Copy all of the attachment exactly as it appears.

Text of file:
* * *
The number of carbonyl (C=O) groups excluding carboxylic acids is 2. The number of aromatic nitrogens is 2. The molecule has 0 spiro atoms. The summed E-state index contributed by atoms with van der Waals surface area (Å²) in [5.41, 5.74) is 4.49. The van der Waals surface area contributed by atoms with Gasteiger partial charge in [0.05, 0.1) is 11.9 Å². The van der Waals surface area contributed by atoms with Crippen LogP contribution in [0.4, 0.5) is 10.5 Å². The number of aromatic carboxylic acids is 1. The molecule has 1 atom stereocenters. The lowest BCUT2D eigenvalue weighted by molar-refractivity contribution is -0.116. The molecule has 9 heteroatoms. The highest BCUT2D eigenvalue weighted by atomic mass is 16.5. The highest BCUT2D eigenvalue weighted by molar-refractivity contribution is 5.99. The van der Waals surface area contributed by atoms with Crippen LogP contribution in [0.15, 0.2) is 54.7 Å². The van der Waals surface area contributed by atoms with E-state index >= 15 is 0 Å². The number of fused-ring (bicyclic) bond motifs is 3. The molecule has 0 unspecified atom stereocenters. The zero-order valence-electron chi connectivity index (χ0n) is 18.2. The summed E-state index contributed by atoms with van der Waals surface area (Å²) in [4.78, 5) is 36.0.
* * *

The number of carbonyl (C=O) groups excluding carboxylic acids is 2. The number of aromatic nitrogens is 2. The molecule has 0 spiro atoms. The summed E-state index contributed by atoms with van der Waals surface area (Å²) in [5.41, 5.74) is 4.49. The van der Waals surface area contributed by atoms with Gasteiger partial charge in [0.05, 0.1) is 11.9 Å². The van der Waals surface area contributed by atoms with Crippen LogP contribution in [0.4, 0.5) is 10.5 Å². The number of aromatic carboxylic acids is 1. The molecule has 1 atom stereocenters. The lowest BCUT2D eigenvalue weighted by molar-refractivity contribution is -0.116. The molecule has 9 heteroatoms. The highest BCUT2D eigenvalue weighted by atomic mass is 16.5. The highest BCUT2D eigenvalue weighted by molar-refractivity contribution is 5.99. The van der Waals surface area contributed by atoms with Crippen LogP contribution in [0.15, 0.2) is 54.7 Å². The van der Waals surface area contributed by atoms with E-state index >= 15 is 0 Å². The number of fused-ring (bicyclic) bond motifs is 3. The molecule has 0 unspecified atom stereocenters. The zero-order valence-electron chi connectivity index (χ0n) is 18.2. The summed E-state index contributed by atoms with van der Waals surface area (Å²) in [4.78, 5) is 36.0.